I dare anyone to tell me that isn't realistic. If you think it isn't, you need to wake up and smell the reality. More than that, you may be part of the problem.

Granted, this series of events raises a number of questions. Why didn't she report Dyson? Why didn't she go to Internal Affairs? Why didn't she go to the hospital? Why didn't she tell her girlfriend, who was an assistant district attorney? Why did she go there, gun in hand, seeking revenge?

There are a lot of reason, but first among them is that denial I spoke of before. Bunny rejected what happened. The anger that had been building inside her for most of her life took charge and she did not think rationally. I feel asking someone, anyone, to think rationally after that is asking for the impossible.

She was also a cop, and while she was moved by rage, she was also acting in a way she felt was consistent with her beliefs, that the role of law enforcement is to protect society from evil. Dyson was evil, and in her rage, she saw him as a threat to be dealt with. So, she did.

Why didn't she kill him them? Why not use the gun? Really, it was his smug smile, his belief that she wanted more. Dyson was the sort of man who believes all women secretly want it. Bunny wanted to beat that out of him. The only reason she didn't kill him was because that would have been revenge, not justice.

It was only once he was lying there, half dead, that she realized what she had done. The mistake she had made in not handling it differently. It was too late by then, of course, but really, it was too late by the time he walked into the shower.

Because we, as a society, have accepted that it's always the woman's fault.

Great pains are gone to in order to paint the woman as being to blame. It was the way she dressed. It was the way she walked. It was her attitude. It wasn't his fault. She enticed him. He is the victim.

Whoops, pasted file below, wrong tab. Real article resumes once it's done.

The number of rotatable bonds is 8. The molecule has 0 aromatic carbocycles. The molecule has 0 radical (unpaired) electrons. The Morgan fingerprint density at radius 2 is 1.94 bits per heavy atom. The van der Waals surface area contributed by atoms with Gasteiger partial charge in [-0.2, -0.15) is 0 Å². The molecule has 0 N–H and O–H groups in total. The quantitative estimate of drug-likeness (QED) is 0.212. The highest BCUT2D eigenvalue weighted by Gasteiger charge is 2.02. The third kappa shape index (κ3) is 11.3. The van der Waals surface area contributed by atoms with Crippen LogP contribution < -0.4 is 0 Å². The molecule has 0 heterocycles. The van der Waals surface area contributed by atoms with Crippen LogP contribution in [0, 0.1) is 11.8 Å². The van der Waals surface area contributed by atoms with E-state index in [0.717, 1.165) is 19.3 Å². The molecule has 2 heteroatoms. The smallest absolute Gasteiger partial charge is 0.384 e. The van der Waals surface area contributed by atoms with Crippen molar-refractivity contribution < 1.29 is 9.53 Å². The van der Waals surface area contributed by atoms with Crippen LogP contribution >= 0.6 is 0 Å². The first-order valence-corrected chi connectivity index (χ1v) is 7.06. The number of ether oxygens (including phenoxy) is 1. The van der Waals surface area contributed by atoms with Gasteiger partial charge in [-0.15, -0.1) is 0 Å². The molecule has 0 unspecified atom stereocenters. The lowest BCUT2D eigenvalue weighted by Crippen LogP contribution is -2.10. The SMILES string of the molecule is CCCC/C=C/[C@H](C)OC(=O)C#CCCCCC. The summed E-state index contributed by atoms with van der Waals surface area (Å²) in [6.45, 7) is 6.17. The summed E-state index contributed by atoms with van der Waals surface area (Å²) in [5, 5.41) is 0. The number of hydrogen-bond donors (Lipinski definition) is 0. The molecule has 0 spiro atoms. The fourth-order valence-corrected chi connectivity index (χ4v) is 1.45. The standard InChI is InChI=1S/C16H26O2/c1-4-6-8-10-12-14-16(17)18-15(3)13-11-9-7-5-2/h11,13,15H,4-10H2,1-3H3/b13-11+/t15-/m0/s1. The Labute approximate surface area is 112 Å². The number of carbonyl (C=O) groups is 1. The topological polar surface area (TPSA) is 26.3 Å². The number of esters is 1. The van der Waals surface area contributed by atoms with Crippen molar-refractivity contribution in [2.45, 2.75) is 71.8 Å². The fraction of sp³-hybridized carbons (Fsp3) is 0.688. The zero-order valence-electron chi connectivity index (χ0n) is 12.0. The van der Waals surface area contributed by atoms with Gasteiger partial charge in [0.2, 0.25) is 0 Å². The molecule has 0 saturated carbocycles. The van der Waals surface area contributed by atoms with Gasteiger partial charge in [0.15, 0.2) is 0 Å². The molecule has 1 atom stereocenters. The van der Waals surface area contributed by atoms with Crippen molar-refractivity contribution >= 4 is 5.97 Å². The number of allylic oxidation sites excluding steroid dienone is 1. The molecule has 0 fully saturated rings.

Let me be clear. He is never the victim. Because there is this thing called self control. Just because some guy doesn't use it, doesn't make him innocent. I don't care if a woman was buck naked doing cartwheels down the street. He had a choice. He chose to do something horrible.

So, part of Bunny's motivation for going after Dyson is because she knew that. She knew she was going to be dragged through the mud in an effort to paint him as the victim. She beat him down, because she knew it was likely the only chance she was going to get to hurt him back.

That doesn't make it the right course of action, but it's part of why. Coupled with being blinded by rage, instinct, and a desire to protect others, she did something she shouldn’t have done.

Now, this is the part where I have to stop and point out that, no, ladies, I am not saying do nothing. If a man attempts to sexually assault you, kill him before he can. Don't wait till after. Do it right then. Bunny's mistake was in waiting.

I would rather see a woman deal with taking a life in self defense, something you can come to terms with, than live with the scars of being raped, something you never fully heal from.

From there, it was easy for Dyson to cast himself as the victim. The media, always eager to drag the heroes they build up, down, did so with Bunny. She lost everything.

This is because we live in a society that quietly condones rape. Don't even try to argue that, either. We do.

I don't like that. I don't agree with that. I will fight that.

Bunny was raped. This is not a character build. It's not a trope. It's a real thing that millions of women experience every year. They don't get to go through the sugar coated version that Hollywood and popular fiction present, either. It isn't 'dealt with' in a Very Special Episode. It is a complete and total failure of society to teach men NOT to do it. It is something that has lasting effects. It destroys lives.

Yet, it gets called lame.

There are women in my life that I am close to. That I love, and care for deeply. I don't want to name them, as I don't have the right to tell their story, but the number of them that have raped makes me sick. I have been there with them as they try to put themselves back together. I know what it does to them, and it is not something that you can call lame.